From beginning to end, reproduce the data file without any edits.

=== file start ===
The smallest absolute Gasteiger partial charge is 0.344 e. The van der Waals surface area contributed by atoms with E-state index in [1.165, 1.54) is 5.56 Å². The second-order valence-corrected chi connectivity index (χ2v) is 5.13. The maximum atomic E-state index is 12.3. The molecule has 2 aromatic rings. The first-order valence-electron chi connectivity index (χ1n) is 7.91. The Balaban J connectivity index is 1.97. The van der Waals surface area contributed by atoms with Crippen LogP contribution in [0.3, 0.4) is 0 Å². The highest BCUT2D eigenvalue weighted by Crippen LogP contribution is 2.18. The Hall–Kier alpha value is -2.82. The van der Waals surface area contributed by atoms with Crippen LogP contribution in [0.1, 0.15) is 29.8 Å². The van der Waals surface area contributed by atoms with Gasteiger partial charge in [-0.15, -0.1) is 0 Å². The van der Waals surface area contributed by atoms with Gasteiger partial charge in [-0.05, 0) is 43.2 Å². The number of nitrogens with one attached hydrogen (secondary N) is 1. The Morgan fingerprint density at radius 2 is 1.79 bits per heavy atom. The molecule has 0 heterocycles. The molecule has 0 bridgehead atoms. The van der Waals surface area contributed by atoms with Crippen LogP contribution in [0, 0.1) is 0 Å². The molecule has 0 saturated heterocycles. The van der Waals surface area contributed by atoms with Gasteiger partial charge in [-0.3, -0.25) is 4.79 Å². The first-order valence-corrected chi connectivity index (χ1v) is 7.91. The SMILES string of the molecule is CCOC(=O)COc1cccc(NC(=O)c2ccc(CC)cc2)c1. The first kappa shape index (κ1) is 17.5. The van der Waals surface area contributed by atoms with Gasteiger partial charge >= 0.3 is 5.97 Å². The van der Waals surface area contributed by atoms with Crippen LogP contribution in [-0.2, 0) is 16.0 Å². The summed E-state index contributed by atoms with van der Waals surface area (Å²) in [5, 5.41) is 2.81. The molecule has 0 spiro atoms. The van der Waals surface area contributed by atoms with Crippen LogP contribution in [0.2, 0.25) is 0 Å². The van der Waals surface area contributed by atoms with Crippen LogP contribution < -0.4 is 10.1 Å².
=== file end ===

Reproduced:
The smallest absolute Gasteiger partial charge is 0.344 e. The van der Waals surface area contributed by atoms with E-state index in [1.165, 1.54) is 5.56 Å². The second-order valence-corrected chi connectivity index (χ2v) is 5.13. The maximum atomic E-state index is 12.3. The molecule has 2 aromatic rings. The first-order valence-electron chi connectivity index (χ1n) is 7.91. The Balaban J connectivity index is 1.97. The van der Waals surface area contributed by atoms with Crippen LogP contribution in [0.3, 0.4) is 0 Å². The highest BCUT2D eigenvalue weighted by Crippen LogP contribution is 2.18. The Hall–Kier alpha value is -2.82. The van der Waals surface area contributed by atoms with Crippen LogP contribution in [0.1, 0.15) is 29.8 Å². The van der Waals surface area contributed by atoms with Gasteiger partial charge in [-0.15, -0.1) is 0 Å². The van der Waals surface area contributed by atoms with Gasteiger partial charge in [-0.05, 0) is 43.2 Å². The number of nitrogens with one attached hydrogen (secondary N) is 1. The Morgan fingerprint density at radius 2 is 1.79 bits per heavy atom. The molecule has 0 heterocycles. The molecule has 0 bridgehead atoms. The van der Waals surface area contributed by atoms with Crippen LogP contribution in [0, 0.1) is 0 Å². The molecule has 0 saturated heterocycles. The van der Waals surface area contributed by atoms with Gasteiger partial charge in [-0.3, -0.25) is 4.79 Å². The first-order valence-corrected chi connectivity index (χ1v) is 7.91. The SMILES string of the molecule is CCOC(=O)COc1cccc(NC(=O)c2ccc(CC)cc2)c1. The first kappa shape index (κ1) is 17.5. The van der Waals surface area contributed by atoms with Gasteiger partial charge >= 0.3 is 5.97 Å². The van der Waals surface area contributed by atoms with Crippen LogP contribution in [-0.2, 0) is 16.0 Å². The summed E-state index contributed by atoms with van der Waals surface area (Å²) in [5, 5.41) is 2.81. The molecule has 0 spiro atoms. The van der Waals surface area contributed by atoms with Crippen LogP contribution in [0.2, 0.25) is 0 Å². The van der Waals surface area contributed by atoms with Crippen LogP contribution < -0.4 is 10.1 Å².